Before arresting Andrew Jermain Patterson (AKA “AP”) and charging him with second degree murder in the May shooting death of Justin Ferrari at MLK and Cherry, investigators pieced together evidence from a variety of sources: Witnesses, cell phone location data, ORCA card data, King County Metro bus cameras and YouTube videos. If found guilty, he could face up to 23 years in prison, prosecutors say.
While AP sits behind bars on $2 million bail, a person claiming to be his cousin (she requested to stay anonymous) wrote to CDNews saying that she believes he would not have committed this crime. From her letter:
I have known Andrew his whole life. He is my cousin. As far back as I can remember he has always been a loving son and cousin. As a child he was a quiet, shy little boy that enjoyed playing with his brother, sister and friends. You know typical little boy things. As a teenager pretty much the same sweet kind boy. Hanging out with family. I have never seen my cousin mad upset, I’ve always seen a sweet bright young man, always polite to others around him. I have never seen anger or hate or vengeance in his eye’s or smiles. He is a loving father to his one-year-old daughter, always doing what’s best for her and his wife. He loves his parents and family just as much. He is a good man and I don’t believe in my heart that he did this. And our family believes that he is not guilty of this crime. And I can say he loves being with his baby and wife.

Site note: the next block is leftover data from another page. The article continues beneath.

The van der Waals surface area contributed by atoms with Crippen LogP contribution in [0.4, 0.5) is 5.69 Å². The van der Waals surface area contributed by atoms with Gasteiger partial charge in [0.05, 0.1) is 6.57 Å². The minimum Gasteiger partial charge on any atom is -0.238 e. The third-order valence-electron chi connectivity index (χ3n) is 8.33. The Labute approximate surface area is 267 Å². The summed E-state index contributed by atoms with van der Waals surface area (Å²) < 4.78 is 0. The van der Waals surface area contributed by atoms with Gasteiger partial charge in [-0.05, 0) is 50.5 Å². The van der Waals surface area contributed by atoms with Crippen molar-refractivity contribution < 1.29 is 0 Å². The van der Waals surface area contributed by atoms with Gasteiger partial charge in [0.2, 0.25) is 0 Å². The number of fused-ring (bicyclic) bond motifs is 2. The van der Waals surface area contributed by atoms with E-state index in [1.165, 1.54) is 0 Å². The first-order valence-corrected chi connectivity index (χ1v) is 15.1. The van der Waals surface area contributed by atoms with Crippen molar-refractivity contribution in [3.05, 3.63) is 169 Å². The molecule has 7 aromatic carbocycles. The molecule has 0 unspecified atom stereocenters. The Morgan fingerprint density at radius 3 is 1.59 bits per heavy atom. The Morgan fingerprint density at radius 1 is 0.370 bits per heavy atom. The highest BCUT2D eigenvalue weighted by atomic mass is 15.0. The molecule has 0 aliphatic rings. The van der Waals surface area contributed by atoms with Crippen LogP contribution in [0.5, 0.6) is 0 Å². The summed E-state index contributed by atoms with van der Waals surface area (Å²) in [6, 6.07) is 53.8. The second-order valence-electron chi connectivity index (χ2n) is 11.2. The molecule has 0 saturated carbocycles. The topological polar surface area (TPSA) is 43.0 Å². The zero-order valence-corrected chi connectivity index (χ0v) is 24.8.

The probable cause document filed along with the murder charges does not contain smoking gun evidence, but it does outline the extensive detective work that lead to the arrest. Police and prosecutors say several witnesses identified AP as the shooter, and cell phone and ORCA data puts him in the general area at the time.
The documents also outline some background on a group calling themselves “31 Racks,” which has been active on Cherry Street recently, police say.
Below are the documents (warning: the documents contain some graphic content). Keep in mind that we have yet to hear the defense’s case, and it is possible investigators have evidence that is not outlined here. His first court appearance is scheduled to be an 8:30 a.m. arraignment August 2 at King County Courthouse. If you have trouble reading the documents, see a pdf version here.